Joann Bautista

Bautista Contributed / Joann Bautista

A Portland resident with a long background in social justice says she will bring an “equity and inclusion lens” to her new role as deputy secretary of state, examining the impact of state policies and laws on diverse Maine households.

As a policy advisor to Secretary of State Shenna Bellows, Joann Bautista, a resident of the East End, will help track legislation and provide testimony. And, as Maine’s first Latina deputy secretary of state, Bautista hopes to be an inspiration to others as well.

“I truly believe representation matters,” she said. ” I want to inspire kids and young people who grew up like I did – with parents who didn’t know English, living in a low-income neighborhood – that you can still grow up to do extraordinary things.”

Bautista, a former advocacy director for Preble Street, special projects member for the American Civil Liberties Union of Maine and policy associate at the National Immigrant Justice Center in Washington, D.C., had spoke with the Forecaster about her new role.

What sort of policy work will you advise the secretary of state on?

The office covers the Maine State Archives, the Bureau of Corporations, Elections and Commissions, and the Bureau of Motor Vehicles. I will assist Secretary Bellows by reviewing legislation and helping to craft departmental testimony on proposed bills, as well as department policy – all with an equity and inclusion lens. Additionally, I will review the constitutionality and practicality of legislation, with a goal of promoting accessibility of voting while maintaining the integrity and security of elections.

How does your experience with Preble Street and the ACLU translate to the work you’ll be doing at the Secretary of State’s Office?

Working at Preble Street and at the ACLU of Maine allowed me to work with clients and individuals from all different races and ethnicities, political beliefs, religious affiliations and so on. Similarly, the Secretary of State’s Office also interacts with a wide range of people because of the impact our agencies have on every single person in our state. The work I did at Preble Street and the ACLU was to ensure the laws and policies at all levels of government were equitable and procedures were accessible to everyone. I hold this hope and vision for the laws, policies and procedures coming out of the secretary’s office as well.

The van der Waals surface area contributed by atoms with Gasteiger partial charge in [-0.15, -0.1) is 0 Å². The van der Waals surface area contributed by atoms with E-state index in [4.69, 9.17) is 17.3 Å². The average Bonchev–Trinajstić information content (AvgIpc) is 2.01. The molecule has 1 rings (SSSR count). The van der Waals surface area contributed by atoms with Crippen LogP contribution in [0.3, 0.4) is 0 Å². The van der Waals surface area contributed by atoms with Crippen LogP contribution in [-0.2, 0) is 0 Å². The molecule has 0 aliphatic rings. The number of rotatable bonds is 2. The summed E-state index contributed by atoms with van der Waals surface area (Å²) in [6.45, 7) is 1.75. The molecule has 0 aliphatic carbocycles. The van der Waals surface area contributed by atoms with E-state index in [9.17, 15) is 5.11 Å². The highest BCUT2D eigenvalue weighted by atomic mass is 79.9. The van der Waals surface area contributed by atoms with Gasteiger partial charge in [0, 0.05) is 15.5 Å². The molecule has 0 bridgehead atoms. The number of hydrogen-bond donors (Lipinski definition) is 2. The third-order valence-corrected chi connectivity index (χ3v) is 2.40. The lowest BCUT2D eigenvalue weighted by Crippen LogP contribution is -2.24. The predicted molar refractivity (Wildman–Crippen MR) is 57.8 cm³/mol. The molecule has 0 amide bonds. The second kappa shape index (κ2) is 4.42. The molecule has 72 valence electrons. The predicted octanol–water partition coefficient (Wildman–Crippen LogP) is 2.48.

How long have you been involved in social justice work and what  attracted you to it?

​I have always had an interest in social justice work, mostly because of my personal background. I grew up in a rural community in a low-income household with two hard-working immigrant parents, so that gave me first-hand experience with the successes and failures of various government policies and programs. I wanted to have a career where I could bring my experiences to the lawmaking and policy-making process so that the impact of resulting laws and policies on diverse communities and households would be considered.

At the National Immigrant Justice Center you focused on issues impacting unaccompanied children and asylum seekers. Are there ways the Secretary of State’s Office can help these populations?

Secretary Bellows and I are eager to ensure that our office does what it can to make Maine a welcoming place for all. We want to make sure we’re engaging with the immigrant and refugee communities, to encourage civic participation and, overall, do education around the requirements for voting and the process.

One of the focuses of the Secretary of State’s Office is overseeing elections across the state. This past November saw record-breaking absentee ballot voting. Do you see that continuing?

I do. The 2020 election highlighted the convenience and accuracy of absentee voting, so I can see absentee voting continuing to be the preferred method for many. In the Maine Legislature, there are several bills that would only strengthen this process not only for voters but for the clerks who process the ballots.

What are some ways the Secretary of State’s Office can break down barriers to voting to ensure all voters have a say and can access their right to vote?

The secretary and I will be working to build partnerships across the state to assist with public outreach efforts around voting, with a view toward promoting voter participation for youth, minority and homeless citizens of Maine. Since entering office, Secretary Bellows has been conducting a listening tour, meeting with groups from across the state to listen to the voting needs of these communities. We believe democracy works when everyone who is eligible can participate. We already have strong laws in Maine that enable voter participation, from same-day voter registration to no-excuse absentee balloting, and I will be working alongside Secretary Bellows to expand access further, promoting improvements such as implementing online voter registration and ongoing absentee voter status.


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